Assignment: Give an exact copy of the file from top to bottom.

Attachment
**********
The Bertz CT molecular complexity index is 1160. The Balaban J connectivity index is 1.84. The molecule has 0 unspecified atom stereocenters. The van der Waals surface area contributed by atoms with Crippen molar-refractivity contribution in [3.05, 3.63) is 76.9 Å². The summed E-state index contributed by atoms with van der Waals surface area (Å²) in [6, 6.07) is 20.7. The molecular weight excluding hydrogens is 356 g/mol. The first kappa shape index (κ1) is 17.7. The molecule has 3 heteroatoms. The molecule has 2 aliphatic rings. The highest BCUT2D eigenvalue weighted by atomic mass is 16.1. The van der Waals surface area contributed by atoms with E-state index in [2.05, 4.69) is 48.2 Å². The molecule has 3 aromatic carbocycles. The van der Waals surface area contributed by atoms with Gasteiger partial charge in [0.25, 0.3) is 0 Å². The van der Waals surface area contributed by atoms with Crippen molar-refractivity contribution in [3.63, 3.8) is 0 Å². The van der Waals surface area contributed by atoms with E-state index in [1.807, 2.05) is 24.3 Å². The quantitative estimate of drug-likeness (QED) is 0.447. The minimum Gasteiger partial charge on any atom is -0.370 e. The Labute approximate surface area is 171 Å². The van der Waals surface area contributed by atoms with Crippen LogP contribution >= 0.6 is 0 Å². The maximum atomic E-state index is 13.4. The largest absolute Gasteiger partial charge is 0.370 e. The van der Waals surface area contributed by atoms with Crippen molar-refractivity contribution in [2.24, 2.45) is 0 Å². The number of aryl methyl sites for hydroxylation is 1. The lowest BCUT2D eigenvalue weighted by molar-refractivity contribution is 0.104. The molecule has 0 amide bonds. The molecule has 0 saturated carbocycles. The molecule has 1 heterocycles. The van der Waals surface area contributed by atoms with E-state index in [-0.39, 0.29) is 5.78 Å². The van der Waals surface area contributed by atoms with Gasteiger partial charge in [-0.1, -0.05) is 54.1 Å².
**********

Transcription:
The Bertz CT molecular complexity index is 1160. The Balaban J connectivity index is 1.84. The molecule has 0 unspecified atom stereocenters. The van der Waals surface area contributed by atoms with Crippen molar-refractivity contribution in [3.05, 3.63) is 76.9 Å². The summed E-state index contributed by atoms with van der Waals surface area (Å²) in [6, 6.07) is 20.7. The molecular weight excluding hydrogens is 356 g/mol. The first kappa shape index (κ1) is 17.7. The molecule has 3 heteroatoms. The molecule has 2 aliphatic rings. The highest BCUT2D eigenvalue weighted by atomic mass is 16.1. The van der Waals surface area contributed by atoms with E-state index in [2.05, 4.69) is 48.2 Å². The molecule has 3 aromatic carbocycles. The van der Waals surface area contributed by atoms with Gasteiger partial charge in [0.25, 0.3) is 0 Å². The van der Waals surface area contributed by atoms with Crippen molar-refractivity contribution in [3.63, 3.8) is 0 Å². The van der Waals surface area contributed by atoms with E-state index in [1.807, 2.05) is 24.3 Å². The quantitative estimate of drug-likeness (QED) is 0.447. The minimum Gasteiger partial charge on any atom is -0.370 e. The Labute approximate surface area is 171 Å². The van der Waals surface area contributed by atoms with Crippen LogP contribution >= 0.6 is 0 Å². The maximum atomic E-state index is 13.4. The largest absolute Gasteiger partial charge is 0.370 e. The van der Waals surface area contributed by atoms with Crippen molar-refractivity contribution in [2.24, 2.45) is 0 Å². The number of aryl methyl sites for hydroxylation is 1. The lowest BCUT2D eigenvalue weighted by molar-refractivity contribution is 0.104. The molecule has 0 amide bonds. The molecule has 0 saturated carbocycles. The molecule has 1 heterocycles. The van der Waals surface area contributed by atoms with E-state index in [-0.39, 0.29) is 5.78 Å². The van der Waals surface area contributed by atoms with Gasteiger partial charge in [-0.1, -0.05) is 54.1 Å².